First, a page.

"The formula for an understanding between Obama and Netanyahu is simple," a prominent Jewish-American leader (a Republican, actually) told me during a visit to New York last week: "War and peace," that is to say, an American war against Iran in exchange for Israeli peace with the Palestinians. However, as with many nifty magic formulas, this one too provides nothing more than an optical illusion.
One of the basic assumptions in the aforementioned proposal is that blocking Iran's nuclear program is just an Israeli interest, and that U.S. military action against Iran would essentially be a "favor" to Israel. For its part, Israel would commit to provide a "payment" of concessions to the Palestinians in return for American military action against Iran.
However, the logic and analysis behind this formula is completely devoid of real diplomatic sense: A general attitude of opposition to overseas military action currently prevails in the U.S., so much so that the government would only be moved toward war if Iran's nuclear program was perceived as a threat to the country's vital interests. In Congress, and even in President Barack Obama's new administration, there will be those who will perhaps support military action, but there won't be a shortage of others trying their best to influence the president in the opposite direction.
In other words, it needs to be clear that if Washington remains unconvinced that an atomic bomb in the hands of the ayatollahs isn't a direct threat to the country or its essential interests — even if Israel never builds another house in Jerusalem and gives Palestinian Authority President Mahmoud Abbas control over the Western Wall — U.S. bomber aircraft won't be taking off at dawn.
One can hope that during talks between the two leaders in Jerusalem next month they discuss the Iranian threat separately from the other issues (according to the latest reports by the U.N. International Atomic Energy Agency, Iran's nuclear program is accelerating toward the point of no return), and not as part of some "package" that lacks substance.
Not to mention that regardless, the timetables for the various moving parts in this formula aren't synchronized: The challenge of stopping Iran's race toward a nuclear weapon could last months, perhaps weeks, while a solution to the Palestinian problem, in the best-case scenario, could take many long years.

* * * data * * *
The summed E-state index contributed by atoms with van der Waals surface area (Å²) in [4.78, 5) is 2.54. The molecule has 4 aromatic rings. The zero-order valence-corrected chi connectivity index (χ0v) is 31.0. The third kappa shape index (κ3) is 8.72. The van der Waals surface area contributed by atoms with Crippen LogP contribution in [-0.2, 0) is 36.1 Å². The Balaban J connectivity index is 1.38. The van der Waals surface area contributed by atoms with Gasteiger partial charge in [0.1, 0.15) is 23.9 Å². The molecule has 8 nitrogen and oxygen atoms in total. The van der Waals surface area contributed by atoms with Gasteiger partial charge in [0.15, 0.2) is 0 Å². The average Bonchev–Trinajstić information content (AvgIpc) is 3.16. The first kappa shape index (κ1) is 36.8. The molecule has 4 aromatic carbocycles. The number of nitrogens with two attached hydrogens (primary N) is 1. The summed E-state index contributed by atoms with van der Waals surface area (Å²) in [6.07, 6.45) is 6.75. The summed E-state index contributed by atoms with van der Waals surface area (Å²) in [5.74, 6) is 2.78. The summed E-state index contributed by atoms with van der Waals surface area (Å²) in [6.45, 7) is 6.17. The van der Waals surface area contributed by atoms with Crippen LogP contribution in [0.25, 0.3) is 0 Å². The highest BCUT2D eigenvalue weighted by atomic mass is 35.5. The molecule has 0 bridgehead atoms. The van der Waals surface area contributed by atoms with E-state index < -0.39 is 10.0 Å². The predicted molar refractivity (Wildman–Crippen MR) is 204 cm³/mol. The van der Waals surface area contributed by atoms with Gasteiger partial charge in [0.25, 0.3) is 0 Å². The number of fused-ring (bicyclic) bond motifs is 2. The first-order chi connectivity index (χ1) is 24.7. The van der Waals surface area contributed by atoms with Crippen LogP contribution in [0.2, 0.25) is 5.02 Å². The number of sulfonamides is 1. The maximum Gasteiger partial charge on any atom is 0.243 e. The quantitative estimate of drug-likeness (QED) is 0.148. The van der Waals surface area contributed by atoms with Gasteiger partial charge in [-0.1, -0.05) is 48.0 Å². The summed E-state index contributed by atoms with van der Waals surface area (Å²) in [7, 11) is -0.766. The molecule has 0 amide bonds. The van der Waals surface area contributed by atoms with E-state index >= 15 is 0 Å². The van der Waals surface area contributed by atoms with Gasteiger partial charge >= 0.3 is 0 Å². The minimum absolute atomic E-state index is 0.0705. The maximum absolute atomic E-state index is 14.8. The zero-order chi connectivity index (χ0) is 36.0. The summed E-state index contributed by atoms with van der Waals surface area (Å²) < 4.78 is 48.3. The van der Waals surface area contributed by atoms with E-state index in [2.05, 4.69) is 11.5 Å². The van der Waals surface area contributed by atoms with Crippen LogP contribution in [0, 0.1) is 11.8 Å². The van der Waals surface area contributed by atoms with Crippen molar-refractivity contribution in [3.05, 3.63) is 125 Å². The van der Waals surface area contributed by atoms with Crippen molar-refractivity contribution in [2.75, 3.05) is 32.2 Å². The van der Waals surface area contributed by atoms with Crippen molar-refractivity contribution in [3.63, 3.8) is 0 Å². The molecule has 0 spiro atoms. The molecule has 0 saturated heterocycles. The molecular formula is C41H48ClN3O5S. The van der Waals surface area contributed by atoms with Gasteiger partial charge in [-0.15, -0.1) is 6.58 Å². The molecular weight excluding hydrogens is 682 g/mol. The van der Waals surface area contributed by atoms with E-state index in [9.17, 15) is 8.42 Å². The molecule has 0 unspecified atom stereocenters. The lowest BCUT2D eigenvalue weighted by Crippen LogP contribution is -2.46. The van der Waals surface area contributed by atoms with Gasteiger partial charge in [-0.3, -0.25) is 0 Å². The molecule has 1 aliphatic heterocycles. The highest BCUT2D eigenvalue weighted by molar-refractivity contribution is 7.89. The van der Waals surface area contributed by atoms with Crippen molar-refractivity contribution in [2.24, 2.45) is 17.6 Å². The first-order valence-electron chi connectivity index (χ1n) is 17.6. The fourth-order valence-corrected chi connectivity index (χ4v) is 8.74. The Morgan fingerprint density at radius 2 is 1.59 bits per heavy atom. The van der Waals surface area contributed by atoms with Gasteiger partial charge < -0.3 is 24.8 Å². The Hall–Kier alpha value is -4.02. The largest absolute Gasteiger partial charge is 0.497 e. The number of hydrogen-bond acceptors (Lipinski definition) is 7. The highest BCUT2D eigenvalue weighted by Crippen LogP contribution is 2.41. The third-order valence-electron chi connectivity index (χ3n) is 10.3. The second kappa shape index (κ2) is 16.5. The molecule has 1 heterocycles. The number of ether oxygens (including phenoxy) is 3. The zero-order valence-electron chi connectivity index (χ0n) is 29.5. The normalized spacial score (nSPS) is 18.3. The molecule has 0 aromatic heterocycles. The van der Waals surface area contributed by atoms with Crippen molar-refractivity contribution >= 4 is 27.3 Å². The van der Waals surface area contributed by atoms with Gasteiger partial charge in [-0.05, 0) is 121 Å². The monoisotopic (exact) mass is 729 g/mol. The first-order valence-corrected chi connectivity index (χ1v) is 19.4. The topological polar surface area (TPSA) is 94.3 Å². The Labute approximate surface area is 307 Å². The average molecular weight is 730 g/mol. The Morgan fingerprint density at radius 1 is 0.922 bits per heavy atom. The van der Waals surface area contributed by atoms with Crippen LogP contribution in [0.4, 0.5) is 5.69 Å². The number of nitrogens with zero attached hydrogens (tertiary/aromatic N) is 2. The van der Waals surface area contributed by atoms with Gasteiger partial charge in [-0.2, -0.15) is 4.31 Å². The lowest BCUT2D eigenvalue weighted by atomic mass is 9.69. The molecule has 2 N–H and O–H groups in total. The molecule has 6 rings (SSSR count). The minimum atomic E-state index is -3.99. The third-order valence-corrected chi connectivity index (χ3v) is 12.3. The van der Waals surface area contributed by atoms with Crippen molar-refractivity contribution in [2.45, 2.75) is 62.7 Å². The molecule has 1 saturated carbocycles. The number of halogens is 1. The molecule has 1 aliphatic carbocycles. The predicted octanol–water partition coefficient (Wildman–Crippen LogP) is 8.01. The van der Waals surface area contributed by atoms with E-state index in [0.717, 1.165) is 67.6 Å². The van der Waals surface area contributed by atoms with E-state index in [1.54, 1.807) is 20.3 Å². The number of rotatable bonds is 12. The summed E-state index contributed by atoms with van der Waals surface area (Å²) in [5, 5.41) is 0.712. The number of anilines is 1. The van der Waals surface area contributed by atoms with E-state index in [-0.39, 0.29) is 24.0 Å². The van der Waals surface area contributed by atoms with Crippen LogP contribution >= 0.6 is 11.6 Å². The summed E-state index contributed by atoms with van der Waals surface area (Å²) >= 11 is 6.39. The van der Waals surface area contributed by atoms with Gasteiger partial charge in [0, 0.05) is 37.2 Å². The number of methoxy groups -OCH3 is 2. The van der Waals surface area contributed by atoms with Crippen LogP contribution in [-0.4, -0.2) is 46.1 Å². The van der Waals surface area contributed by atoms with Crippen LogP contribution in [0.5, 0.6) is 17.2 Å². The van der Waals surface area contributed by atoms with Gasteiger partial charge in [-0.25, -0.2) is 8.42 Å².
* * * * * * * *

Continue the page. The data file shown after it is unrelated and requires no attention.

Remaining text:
Meanwhile, the other and perhaps most fundamental flaw that characterizes this futile formula is, of course, that the Palestinians haven't given any sign that they intend to abandon their strategy, which primarily calls for avoiding any real negotiations with Israel devoid of preconditions and demands. According to this strategy, they simultaneously continue to engage in maneuvers and distractions in the goal of receiving international recognition without the need to make concessions and compromises themselves, including anything pertaining to recognition of Israel's existence as the home of the Jewish people (on this matter, incidentally, Netanyahu and Tzipi Livni have essentially agreed).
It can be assumed that Netanyahu will indeed present the U.S. president with certain practical proposals on the Palestinians. And he should do so; but we cannot agree, not even conceptually, to the phony link between the Palestinian issue and Iran's nuclear program.
Where should there be a link? Between the disquieting diplomatic and security-related developments in our region — including the increasingly harsh threat from Iran as well as the Palestinian matter — to Netanyahu's efforts, in a short timetable, to assemble as broad a government as possible. One can understand that new politicians, who suddenly feel they are "big-time," get caught up in things that their more experienced, responsible colleagues would never start in the first place, but there's a limit. These folks need to understand that politics isn't merely about tricks and shticks, or about newspaper headlines, but about shouldering the burden of responsibility that the public has charged them with carrying.
We could have expected Habayit Hayehudi to display more stately and responsible behavior, while in the political department store known as Yesh Atid there are still doubts, to my regret. Netanyahu prefers a broad government, and not just because the Likud primary results demand it but because of the difficult challenges Israel is expected to face in the coming years.
But there comes a point in time beyond which a responsible leadership can't further delay the formation of a new government, even if it is less expansive than he would like — and then perhaps the Yesh Atid movement will discover that its future is already behind it.